Five Francs, Coin Type from Switzerland - detailed information

Five Francs, Coin Type from Switzerland (issued 1850 - )
Coin TypeFive Francs

The Five Francs coin is a circulating denomination of the Swiss Franc. Given that Switzerland has four official languages, the Franc has three different names: Franken in German, franc in French and Romansh, and franco in Italian. Initially when federal Swiss coinage was introduced in 1850, all "francs" (including the half franc) were full-bodied silver, while the centimes were either billon (low-grade silver) or base metal.

The first version of the five francs coin featuring a seated figure of Helvetia was designed by Friedrich Fisch and engraved by Antoine Bovy. The reverse shows the value, a numeral 5, and a language-neutral abbreviation of the denomination, Fr. within a wreath whose left part consists of oak branches and the right part of various Alpine flowers while the reverse shows the Seated Helvetia figure, consistent with the other Franc coins of the time - the half franc, one franc and two francs. This version was larger and heavier than current coins (25 grams) and made of 0.900 silver. It was issued between 1850 and 1874 and was initially struck by the Paris Mint and the Brussels Mint, then by the Bern Mint (now Swissmint).

In 1888, the coin was changed to a new design by Karl Schwenzer, with the reverse showing a shield within a wreath, and the obverse featuring a portrait of the symbolic figure Helvetia. Unlike the smaller denominations, its metal was not debased.

This changed again in 1922, to the current design by Paul Burkhard with a re-designed shield on the reverse and the figure of an Alpine herdsman on the obverse. The next transformation of the denomination was in 1931 when the coins were made smaller. The final change was in 1968 when silver content was abandoned, and the circulating earlier types were demonetised on 1st April 1971.

The current Five Franc coins are made of cupro-nickel and weigh 13.2 grams.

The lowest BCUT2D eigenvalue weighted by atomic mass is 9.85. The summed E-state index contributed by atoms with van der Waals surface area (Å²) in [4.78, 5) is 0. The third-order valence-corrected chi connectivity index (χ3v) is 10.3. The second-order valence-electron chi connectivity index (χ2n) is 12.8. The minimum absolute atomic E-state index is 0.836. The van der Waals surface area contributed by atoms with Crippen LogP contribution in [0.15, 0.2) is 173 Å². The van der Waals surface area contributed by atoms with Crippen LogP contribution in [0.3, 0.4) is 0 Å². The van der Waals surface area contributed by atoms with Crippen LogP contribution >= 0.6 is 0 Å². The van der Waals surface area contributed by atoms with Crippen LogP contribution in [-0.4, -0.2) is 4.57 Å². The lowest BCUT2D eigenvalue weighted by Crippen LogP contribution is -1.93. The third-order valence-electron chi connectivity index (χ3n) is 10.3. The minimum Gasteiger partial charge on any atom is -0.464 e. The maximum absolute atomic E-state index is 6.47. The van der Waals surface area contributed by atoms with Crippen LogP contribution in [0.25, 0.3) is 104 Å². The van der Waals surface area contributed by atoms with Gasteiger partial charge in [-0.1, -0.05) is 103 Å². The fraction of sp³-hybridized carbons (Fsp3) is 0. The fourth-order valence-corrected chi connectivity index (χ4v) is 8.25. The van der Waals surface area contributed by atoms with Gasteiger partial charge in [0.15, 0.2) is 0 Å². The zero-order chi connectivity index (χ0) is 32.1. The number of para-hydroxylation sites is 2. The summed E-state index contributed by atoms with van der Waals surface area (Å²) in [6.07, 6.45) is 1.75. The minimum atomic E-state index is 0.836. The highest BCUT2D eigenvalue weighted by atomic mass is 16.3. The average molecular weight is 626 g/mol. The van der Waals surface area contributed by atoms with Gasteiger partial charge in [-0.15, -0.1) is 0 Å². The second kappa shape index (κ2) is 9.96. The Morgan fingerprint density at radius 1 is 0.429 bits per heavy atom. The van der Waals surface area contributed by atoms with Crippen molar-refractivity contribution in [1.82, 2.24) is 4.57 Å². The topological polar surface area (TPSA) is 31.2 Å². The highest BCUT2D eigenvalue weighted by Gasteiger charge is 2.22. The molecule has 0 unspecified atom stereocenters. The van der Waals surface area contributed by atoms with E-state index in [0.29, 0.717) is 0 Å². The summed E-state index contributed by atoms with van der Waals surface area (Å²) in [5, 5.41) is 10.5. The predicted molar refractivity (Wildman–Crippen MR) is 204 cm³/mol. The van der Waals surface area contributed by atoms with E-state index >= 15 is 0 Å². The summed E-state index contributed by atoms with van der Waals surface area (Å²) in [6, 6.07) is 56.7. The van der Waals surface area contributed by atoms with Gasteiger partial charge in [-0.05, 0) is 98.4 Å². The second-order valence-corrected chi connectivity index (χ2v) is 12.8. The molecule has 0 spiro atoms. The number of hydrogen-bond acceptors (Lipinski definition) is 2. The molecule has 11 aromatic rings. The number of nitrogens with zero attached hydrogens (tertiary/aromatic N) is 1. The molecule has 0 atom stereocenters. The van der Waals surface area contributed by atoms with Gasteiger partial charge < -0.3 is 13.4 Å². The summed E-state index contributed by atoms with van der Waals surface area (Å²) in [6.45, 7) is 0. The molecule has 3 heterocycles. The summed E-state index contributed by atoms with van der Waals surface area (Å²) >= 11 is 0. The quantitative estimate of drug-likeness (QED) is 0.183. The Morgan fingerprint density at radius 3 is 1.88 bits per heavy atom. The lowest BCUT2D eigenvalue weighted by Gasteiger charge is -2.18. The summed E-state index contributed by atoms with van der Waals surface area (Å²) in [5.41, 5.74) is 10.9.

Obverse
Switzerland / Five Francs - obverse photo

The first version of the obverse (issued only in 1850, 1851, 1873 and 1874) features a seated figure of Helvetia, the female personification of the Confederation of Switzerland, resting on a plough whose two handles are seen to her right, and some grains; with her left hand she holds a triangular shield resting on the ground which bears the Swiss Cross inside an oval; her right arm is extended toward the left side of the obverse, pointing into the distance. The legend HELVETIA is around above her head. The engraver's name A. BOVY is in small letters to her left, written counter-clockwise (i.e. the letters face the opposite way to the legend).

The second obverse, issued between 1888 and 1916, shows a portrait of Helvetia by Karl Schwenzer. The legend reads CONFOEDERATIO HELVETICA; the date is also on the obverse, separated from the legend by a quatrefoil.

The third obverse (issued from 1922 to the present) by Paul Burkhard shows a hooded male figure representing an alpine herdsman (and not William Tell as some people think). The legend CONFOEDERATIO HELVETICA is around above.

The engraver's signature, P BVRKHARD INCT. (an abbreviation for the Latin text "Paul Burkhard incidit", meaning "engraved by Paul Burkhard), is below left on the figure's shoulder, incuse counter-clockwise in small letters.

Obverse Inscription CONFOEDERATIO HELVETICA
Reverse
Switzerland / Five Francs - reverse photo

The first version of the reverse (issued only in 1850, 1851, 1873 and 1874) shows the value, a numeral 5, and a language-neutral abbreviation of the denomination, Fr. within a wreath whose left part consists of oak branches and the right part of various Alpine flowers. The mint mark (A for the Paris Mint, B for the Bern Mint or B. for the Brussels Mint) is under the ribbon of the wreath.

The second version of the reverse was issued between 1888 and 1916. This design by Christian B├╝hler featured the Coat of Arms of Switzerland, being a Swiss Cross on a shield, with thin vertical lines in the background as a "heraldic colour" (tincture) signifying red. The shield is within a wreath, the left part of which consists of oak leaves and the right part of laurels; above the shield, a five-pointed star. The value 5 is to the left of the shield, and the denomination - abbreviated to F - is to the right. The mint mark B of the Bern Mint is under the ribbon.

The third and current reverse shows a modified Coat of Arms of Switzerland with a rounded shield and no tincture for the background colour, surrounded by flower wreaths. The value and denomination 5 FR. are above the shield; before 1924, the value was given as 5 Fr. (small "r") with thinner letters. The date is below the shield, and the mint mark is below the date.

Reverse Inscription 5 Fr. [year]
EdgeEdge Inscription
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Five Francs: Photos
ImageDetails
Coin, Switzerland, 5 Francs, 1851
Copyright: NumisCorner.com
Source
Coin, Switzerland, 5 Francs, 1851
Copyright: NumisCorner.com
Source